Ask Ginger: Importance of Fiber
Oct 31
2017

Ask Ginger: Importance of Fiber

By Let's Move Pittsburgh

You've got questions ... we’ve got answers! Email your queries about healthy foods, physical activity and screen time for kids and Ginger will answer them here on the Phipps blog.

 

Q: Why is fiber important and how can I make sure I'm getting enough in my diet? (Megan, Oakland)

A: Great question! Fiber is an essential nutrient that we can get from our diets and it is important that we eat enough each day for it to work at its full potential. If you don’t know much about fiber, keep reading. Here are the details about fiber and why it’s such a big deal.

Fiber comes in two forms: soluble and insoluble. Soluble fiber is named for its ability to dissolve readily in water. This type of fiber can be found in foods like oats and barley, and many fruits and vegetables including beans and legumes. Insoluble fiber is the opposite; it does not dissolve in water and can be found in whole grain foods, wheat bran and in some vegetables.1 Both are responsible for different actions in the body that help us regulate our digestive systems, so getting enough of both in the foods we eat is essential. Not only is fiber good for allowing proper and effective digestion, but it also works to regulate blood sugar levels and cholesterol, and it allows our immune system to work better by promoting healthy bacteria growth that help fight infection and disease.1 It is also good to note that fiber helps with body weight regulation by its ability to make us feel full sooner. So how much should we actually be getting every day?

Males generally need more fiber in a day than females do for all ages. Healthy adult men and women are recommended to get about 38 grams and 25 grams, respectively.2 This is the highest recommendation for fiber by age groups. Children, adolescents, and teens should be getting more fiber in their diet as they get older. However, after age 50, recommendations decrease to 30 grams for men and 21 grams for women.2 More often than not, people are barely reaching half of this suggested intake. Let’s look at some ideas for ways to increase fiber intakes for both you and your children.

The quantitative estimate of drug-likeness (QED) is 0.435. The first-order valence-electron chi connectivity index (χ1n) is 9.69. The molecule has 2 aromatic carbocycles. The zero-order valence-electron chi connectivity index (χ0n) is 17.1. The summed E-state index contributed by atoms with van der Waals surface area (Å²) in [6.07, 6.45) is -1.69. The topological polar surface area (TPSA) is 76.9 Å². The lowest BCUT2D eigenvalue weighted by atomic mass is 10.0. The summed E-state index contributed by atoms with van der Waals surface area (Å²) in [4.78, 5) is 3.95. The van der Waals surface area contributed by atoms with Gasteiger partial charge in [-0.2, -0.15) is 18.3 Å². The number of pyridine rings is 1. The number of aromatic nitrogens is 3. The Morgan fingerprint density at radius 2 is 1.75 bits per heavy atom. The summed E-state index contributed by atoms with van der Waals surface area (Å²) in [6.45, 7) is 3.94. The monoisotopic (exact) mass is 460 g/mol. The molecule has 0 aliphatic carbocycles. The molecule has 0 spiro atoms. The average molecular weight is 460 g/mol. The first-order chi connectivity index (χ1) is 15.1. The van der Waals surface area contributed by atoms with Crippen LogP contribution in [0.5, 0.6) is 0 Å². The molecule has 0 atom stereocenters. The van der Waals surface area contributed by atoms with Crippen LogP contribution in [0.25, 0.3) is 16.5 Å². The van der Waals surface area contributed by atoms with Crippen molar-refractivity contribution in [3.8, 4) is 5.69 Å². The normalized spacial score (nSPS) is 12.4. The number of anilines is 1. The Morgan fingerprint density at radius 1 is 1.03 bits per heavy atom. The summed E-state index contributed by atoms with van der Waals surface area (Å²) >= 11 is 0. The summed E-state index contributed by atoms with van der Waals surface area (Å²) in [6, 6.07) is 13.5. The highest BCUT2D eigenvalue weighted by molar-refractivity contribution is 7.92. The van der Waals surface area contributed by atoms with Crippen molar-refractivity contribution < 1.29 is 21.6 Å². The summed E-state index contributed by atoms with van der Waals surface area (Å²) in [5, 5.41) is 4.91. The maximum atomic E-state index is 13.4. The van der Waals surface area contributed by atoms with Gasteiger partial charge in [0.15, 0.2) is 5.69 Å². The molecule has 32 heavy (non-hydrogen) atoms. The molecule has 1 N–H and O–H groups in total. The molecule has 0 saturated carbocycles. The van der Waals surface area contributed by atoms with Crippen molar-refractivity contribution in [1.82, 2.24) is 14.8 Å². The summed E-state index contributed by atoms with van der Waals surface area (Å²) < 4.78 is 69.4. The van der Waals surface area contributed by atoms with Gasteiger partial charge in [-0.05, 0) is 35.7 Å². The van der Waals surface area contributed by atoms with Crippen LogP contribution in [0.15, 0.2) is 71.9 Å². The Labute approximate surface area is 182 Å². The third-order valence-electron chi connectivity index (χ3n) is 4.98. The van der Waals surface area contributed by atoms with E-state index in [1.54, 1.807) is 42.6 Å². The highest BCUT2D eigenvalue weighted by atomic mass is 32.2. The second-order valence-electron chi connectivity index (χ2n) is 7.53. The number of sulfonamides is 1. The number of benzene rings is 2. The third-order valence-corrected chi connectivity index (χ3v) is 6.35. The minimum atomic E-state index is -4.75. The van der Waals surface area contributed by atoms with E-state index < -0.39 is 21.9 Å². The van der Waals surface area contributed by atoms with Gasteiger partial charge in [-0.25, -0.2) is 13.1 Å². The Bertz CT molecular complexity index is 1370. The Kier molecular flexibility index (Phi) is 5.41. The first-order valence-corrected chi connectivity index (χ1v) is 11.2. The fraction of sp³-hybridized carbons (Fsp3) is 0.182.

• When grocery shopping, check out the nutrition labels on the products you’re looking to buy. A good rule of thumb to know something is a good source of fiber is if there are about 2.5 grams per serving.2
  • Try switching your regular bread, grain and pasta products to whole-grain or whole-wheat which contain much more fiber.
  • When eating fruits and vegetables, leave the peel on when possible. Peels on foods like apples are often where the majority of the fiber hides out!
  • Try hummus as a dip for whole grain crackers or vegetables like carrots and celery. Chickpeas, which are the main ingredient in most hummus, are in the legume family and naturally contain lots of fiber.
  • Eat vegetables steamed or raw whenever possible. Cooking can cause a decrease in fiber and other essential nutrients they provide.
  • Enjoy a stir-fry for your next family dinner, using a variety of veggies and choose brown rice over white rice.
  • Try making your own trail mix and include a whole grain cereal and your favorite nuts for a great snack to bring with you anywhere.
  • Substituting up to 1/3 of the white flour called for with oats or whole-wheat flour will also work with most recipes!

 

Sources

1. National Fiber Council: About Fiber

2. Fiber: Give Yourself a Fresh Start for Health


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